It’s not unusual for governments and authorities to use graphics to explain simple guidance. We all remember the COVID-19 posters that were used to instruct us on how to interact, or not, with each other to stay safe during the pandemic. Hester was creating personalised ones, to help her mum.

“A nurse who I’d never met had seen the picture and known what to do. This was the first of so many pictures I drew to help my mom, and what surprised me was how fast this worked. I carried pictures like this around with me everywhere I went to pull out whenever I needed them to save me explaining things again. And I learned that a picture’s worth a thousand words that you just don’t have time to say.”

Hospital staff work hard, they have a lot of patients to see and a lot to do. Graphics highlighting healthcare issues means that the patient’s most important wants and needs can be understood quickly and clearly.


An intake chart is personal, all your details are there. But it can feel dehumanising to see your life and illnesses set out in a series of short comments and facts. We are much more than a medical history after all.

Hester found her mum didn’t just want her to draw instructional pictures, but humanising ones too:

“She said, ‘Please tell them to call me Jocelyn. They don’t know I go by my middle name!’ She said, ‘Please tell them I’m left-handed,’ and she asked me to draw a food tray on which the items had been placed where her hand could reach them. She asked me to draw a picture that said, ‘Please remove lids!’ That's because nerve damage in her hands makes fine motor skills a challenge. She asked me to draw a picture that said, ‘Please fill cups halfway! A full cup is too heavy!’ She asked me to draw a picture that said, ‘Please tell me your name! I can’t read your name tag.’ And she asked me to draw a picture to go on the door of her room, so she would know which room was hers.”

This was not the list Hester was expecting. They were small details, but ones that would make a huge difference to how her mum would interact with her environment. They were humanising, highlighting what was important for her mum’s comfort.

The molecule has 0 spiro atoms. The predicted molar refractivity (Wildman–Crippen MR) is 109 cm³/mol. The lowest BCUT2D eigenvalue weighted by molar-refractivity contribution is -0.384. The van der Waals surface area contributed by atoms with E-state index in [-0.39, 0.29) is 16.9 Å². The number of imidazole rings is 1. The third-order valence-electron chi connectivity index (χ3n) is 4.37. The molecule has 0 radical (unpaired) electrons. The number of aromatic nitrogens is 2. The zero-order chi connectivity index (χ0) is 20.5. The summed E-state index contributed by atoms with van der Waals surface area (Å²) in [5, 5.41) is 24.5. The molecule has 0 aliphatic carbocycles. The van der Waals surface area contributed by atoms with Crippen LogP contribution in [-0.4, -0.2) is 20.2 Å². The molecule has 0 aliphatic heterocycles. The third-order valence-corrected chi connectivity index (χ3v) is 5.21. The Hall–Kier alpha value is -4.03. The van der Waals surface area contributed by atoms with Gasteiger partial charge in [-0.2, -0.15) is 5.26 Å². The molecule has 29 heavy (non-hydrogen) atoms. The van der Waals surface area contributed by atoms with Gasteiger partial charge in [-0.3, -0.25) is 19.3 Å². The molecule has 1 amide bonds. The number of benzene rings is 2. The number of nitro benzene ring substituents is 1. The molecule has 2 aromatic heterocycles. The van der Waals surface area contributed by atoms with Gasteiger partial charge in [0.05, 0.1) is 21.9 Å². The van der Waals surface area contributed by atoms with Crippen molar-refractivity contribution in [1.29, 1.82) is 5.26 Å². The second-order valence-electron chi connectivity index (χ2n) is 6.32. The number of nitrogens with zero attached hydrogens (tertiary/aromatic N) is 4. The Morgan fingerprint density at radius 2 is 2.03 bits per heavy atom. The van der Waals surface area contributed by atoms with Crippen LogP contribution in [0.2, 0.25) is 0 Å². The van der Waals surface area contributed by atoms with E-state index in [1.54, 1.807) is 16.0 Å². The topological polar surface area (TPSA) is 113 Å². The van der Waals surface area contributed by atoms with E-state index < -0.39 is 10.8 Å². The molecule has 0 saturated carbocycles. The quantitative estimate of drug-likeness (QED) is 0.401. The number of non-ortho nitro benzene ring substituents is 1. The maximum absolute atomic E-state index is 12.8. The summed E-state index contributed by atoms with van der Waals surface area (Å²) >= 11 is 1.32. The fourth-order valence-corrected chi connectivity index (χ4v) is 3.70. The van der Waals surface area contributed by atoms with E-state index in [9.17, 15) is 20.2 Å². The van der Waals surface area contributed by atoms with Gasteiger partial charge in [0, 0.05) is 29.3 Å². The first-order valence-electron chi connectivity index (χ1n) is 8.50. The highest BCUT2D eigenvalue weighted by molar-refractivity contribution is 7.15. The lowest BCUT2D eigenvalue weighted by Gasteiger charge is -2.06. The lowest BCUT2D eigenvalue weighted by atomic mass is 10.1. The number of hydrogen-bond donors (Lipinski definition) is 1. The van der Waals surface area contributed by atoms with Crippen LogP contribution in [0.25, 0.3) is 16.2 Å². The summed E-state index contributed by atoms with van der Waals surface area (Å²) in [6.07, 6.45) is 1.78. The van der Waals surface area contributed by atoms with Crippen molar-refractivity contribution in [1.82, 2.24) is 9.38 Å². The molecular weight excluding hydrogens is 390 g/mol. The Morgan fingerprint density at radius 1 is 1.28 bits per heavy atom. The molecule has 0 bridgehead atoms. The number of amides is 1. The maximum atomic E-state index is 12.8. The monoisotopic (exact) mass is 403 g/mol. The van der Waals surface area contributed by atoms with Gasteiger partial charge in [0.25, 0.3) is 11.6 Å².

What’s more, a picture can be used to show what a person is working towards, and give a sense of who they are, beyond just another sick patient:

“My mom asked me ‘Now draw one more. Draw me looking healthy. Draw me walking with my walker, and label it: ‘Jocelyn’s Goal.’ She said, ‘The staff here are just going to see a sick old lady in the hospital bed, someone who’s weak and confused. It’s easy to think that’s all I am.’ She said, ‘I want them to understand what we’re working for. Sometimes you have to see it to believe it.’"

There are many reasons someone could be in hospital, but it is never nice to just feel like just one of many patients whose needs are assumed by doctors based on an illness. Yes there are many great healthcare staff out there who go above and beyond, but there are also busy, understaffed wards and challenges such as language barriers to contend with.

Graphic medicine, small infographics or full-on comic strips, are empowering to the people commissioning or using them, no matter what language you speak. They are also more common than you think.

“You may be surprised to discover that the people in your health care community are already familiar with graphic medicine, the growing movement at the intersection of healthcare and comics. They may already know how a picture can be an amazing time-saver or a tool for creating empathy and personal connections. Just imagine if your new doctor opened your chart and saw pictures that sparked curiosity about the person, not just the symptoms.”

Hester’s talk is a great reminder for all of us to ensure that we don’t fall into the trap of defining people by their illnesses.

Right, I’m now off to grab a sketch pad so I can brush up on my artistic skills.